Planning a Retrospective Meeting? Read This First


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It’s that time of year when many managers are planning retrospective meetings for the past year. But it isn’t only at year-end when these meetings are held. Any time of year you could be wrapping up a big launch, project, or initiative and you want to reflect on it with your team to determine what worked and what didn’t.

But there are some ways of running retrospective meetings that are more helpful than others. Today, we’re going to hear directly from the people who conduct these meetings to find out what they have to say. 

Tips for Running a Retrospective Meeting

Understand the mentality of participants by using ESVP game

“Ineffective retrospective meetings often give people the impression of shirking each other’s responsibilities and wasting time. Participating in such meetings will inevitably be serious and negative. The ESVP game“ can help the meeting host understand the mentality of the participants, and also reflect the possible problems in the iteration, and then gradually guide the team to face the retrospective with a positive attitude.

*ESVP game:

E: Explorer

S: Shopper

V: Vacationer

P: Prisoner

Different roles represent different attitudes of participation. Explorers are eager to see every detail and seek to get the most benefit from retrospectives; shoppers like to consider different things and are satisfied with new insights; vacationers enjoy retrospectives; and prisoners are trapped in the retrospective and would rather do other things.”

Jesse David Thé, CEO,

Utilize positive reinforcement

“To run retrospective meetings smoothly and effectively, I encourage emphasizing positive reinforcement. Retrospective sessions can become quite hostile at times. For example, people frequently enter a criticizing mentality and focus exclusively on what did not work or did not function well. This can easily leave you with an unpleasant aftertaste when you leave the meeting.

That is why I always incorporate activities that foster positivity and team cohesion into our retrospective meetings. Retros are, after all, fantastic occasions to meet and get to know one another – all the more so given that we’re a remote company.”

Hutch Ashoo, Founder & CEO, Pillar Wealth Management, LLC.

Request active participation

“To ensure that retrospective meetings run smoothly, I recommend making everyone participate actively from the start. With 20+ participants in the conference, anyone can easily hide behind a switched-off camera or silenced microphone. Prevent this from happening by engaging them from the start. To begin, encourage participants to turn on their cameras — it’s always wonderful to see one another’s faces. Second, begin your meeting with an interactive activity that will encourage everyone to participate enthusiastically.”

Robert Bolder, Founder, VPS Server

Utilize meeting tools, icebreakers, and set rules

“Retrospective meetings are crucial to any business organization. Not only are they helpful in course correcting items from projects, but they can also be a way to highlight any skill or training gaps as well as increase team communication by giving them a safe platform to express thoughts. A few of my favorite tips for hosting retrospective meetings are:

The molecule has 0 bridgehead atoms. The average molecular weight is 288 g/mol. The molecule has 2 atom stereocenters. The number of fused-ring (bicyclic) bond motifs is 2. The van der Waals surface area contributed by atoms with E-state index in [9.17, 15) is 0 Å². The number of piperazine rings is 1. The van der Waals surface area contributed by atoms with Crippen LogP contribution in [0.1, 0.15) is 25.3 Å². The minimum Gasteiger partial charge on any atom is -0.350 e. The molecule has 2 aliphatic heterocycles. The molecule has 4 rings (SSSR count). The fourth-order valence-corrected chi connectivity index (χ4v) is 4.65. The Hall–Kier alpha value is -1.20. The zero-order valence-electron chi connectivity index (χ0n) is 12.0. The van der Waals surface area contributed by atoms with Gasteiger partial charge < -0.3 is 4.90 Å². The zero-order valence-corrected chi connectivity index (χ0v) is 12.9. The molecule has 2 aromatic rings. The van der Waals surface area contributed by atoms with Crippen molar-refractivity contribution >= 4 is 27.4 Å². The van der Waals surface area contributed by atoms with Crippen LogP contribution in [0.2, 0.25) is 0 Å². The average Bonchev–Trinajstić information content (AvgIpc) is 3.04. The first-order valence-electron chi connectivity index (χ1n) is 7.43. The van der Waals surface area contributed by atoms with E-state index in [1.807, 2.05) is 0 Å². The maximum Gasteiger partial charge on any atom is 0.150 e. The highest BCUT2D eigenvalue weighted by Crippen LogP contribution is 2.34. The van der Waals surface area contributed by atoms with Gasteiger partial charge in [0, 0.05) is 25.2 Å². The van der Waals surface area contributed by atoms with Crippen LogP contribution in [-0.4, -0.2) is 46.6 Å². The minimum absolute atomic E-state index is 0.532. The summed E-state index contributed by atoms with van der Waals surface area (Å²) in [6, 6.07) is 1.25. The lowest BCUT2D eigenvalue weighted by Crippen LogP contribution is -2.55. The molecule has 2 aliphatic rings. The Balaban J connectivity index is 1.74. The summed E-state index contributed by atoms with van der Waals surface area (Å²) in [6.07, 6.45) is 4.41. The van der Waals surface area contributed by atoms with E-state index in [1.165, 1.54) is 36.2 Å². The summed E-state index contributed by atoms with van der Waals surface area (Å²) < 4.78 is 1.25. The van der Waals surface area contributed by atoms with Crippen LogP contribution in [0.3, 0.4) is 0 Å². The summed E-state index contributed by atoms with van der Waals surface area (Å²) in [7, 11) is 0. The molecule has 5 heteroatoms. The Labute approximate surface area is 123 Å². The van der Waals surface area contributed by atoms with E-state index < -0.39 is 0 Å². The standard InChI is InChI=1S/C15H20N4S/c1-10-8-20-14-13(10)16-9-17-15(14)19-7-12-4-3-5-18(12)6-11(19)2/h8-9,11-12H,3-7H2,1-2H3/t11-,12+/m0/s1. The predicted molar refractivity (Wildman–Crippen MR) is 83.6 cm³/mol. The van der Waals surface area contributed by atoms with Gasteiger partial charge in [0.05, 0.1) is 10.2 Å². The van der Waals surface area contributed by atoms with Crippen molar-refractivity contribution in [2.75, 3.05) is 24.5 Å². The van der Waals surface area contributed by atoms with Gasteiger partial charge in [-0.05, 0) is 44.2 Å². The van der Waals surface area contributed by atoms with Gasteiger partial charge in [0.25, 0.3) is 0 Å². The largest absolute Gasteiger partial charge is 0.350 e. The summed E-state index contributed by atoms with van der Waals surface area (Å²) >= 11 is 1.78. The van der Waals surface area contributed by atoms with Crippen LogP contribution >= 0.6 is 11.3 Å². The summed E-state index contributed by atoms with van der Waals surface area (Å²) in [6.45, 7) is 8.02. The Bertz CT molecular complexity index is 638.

1. Find a tool that enables these meetings. I personally love mural boards – you can switch up the template (make it fun) each time or customize one yourself. Mural boards are often a great way to help organize thoughts and even better that you can use it to help brainstorm ideas for new projects.
  2. Start with an icebreaker game. Retrospectives can be uncomfortable for many people – perhaps if you have newer teammates or ones that are more introverted. Regardless, it’s important to capture everyone’s POV and retrospectives. Kicking off with an icebreaker helps everyone loosen up, relax, and start generating the conversation.
  3. Set rules, regulations, and expectations. It’s no secret that a retrospective can also get intense – finger pointing, although we try not to do it, sometimes creeps in. I like to reiterate my rules and expectations for retrospective meetings. Some of my guidelines are: statements start with I, 3 minutes cap on talking per topic, turn off phones/computers (unless taking notes).”

(Swift Polling offers all of the meeting tools, including polls and Q&As you’ll ever need. Learn more about our solutions for meetings here)

Start by focusing on team values

“In my opinion, a good strategy for successful retrospectives is to start with a discussion of what the team values and how they relate to one another. It helps to have an overall vision for the organization as well, which helps teams understand what success looks like for themselves and their company. By discussing these values in relationship with one another, managers can find common ground across the organization.

As a result, teams come away from these meetings with a shared understanding of where they are going and how they’re going to get there. This is hugely beneficial. It allows them to set specific objectives and build consensus behind shedding bad habits and focusing on positive ones instead.

I also think it’s important for managers to be facilitators rather than leaders during these meetings. By stepping back and allowing their teams to take ownership of the meeting, managers allow the team to bond and observe one another in action.”

Stephen Curry, Chief Executive Officer, CocoSign



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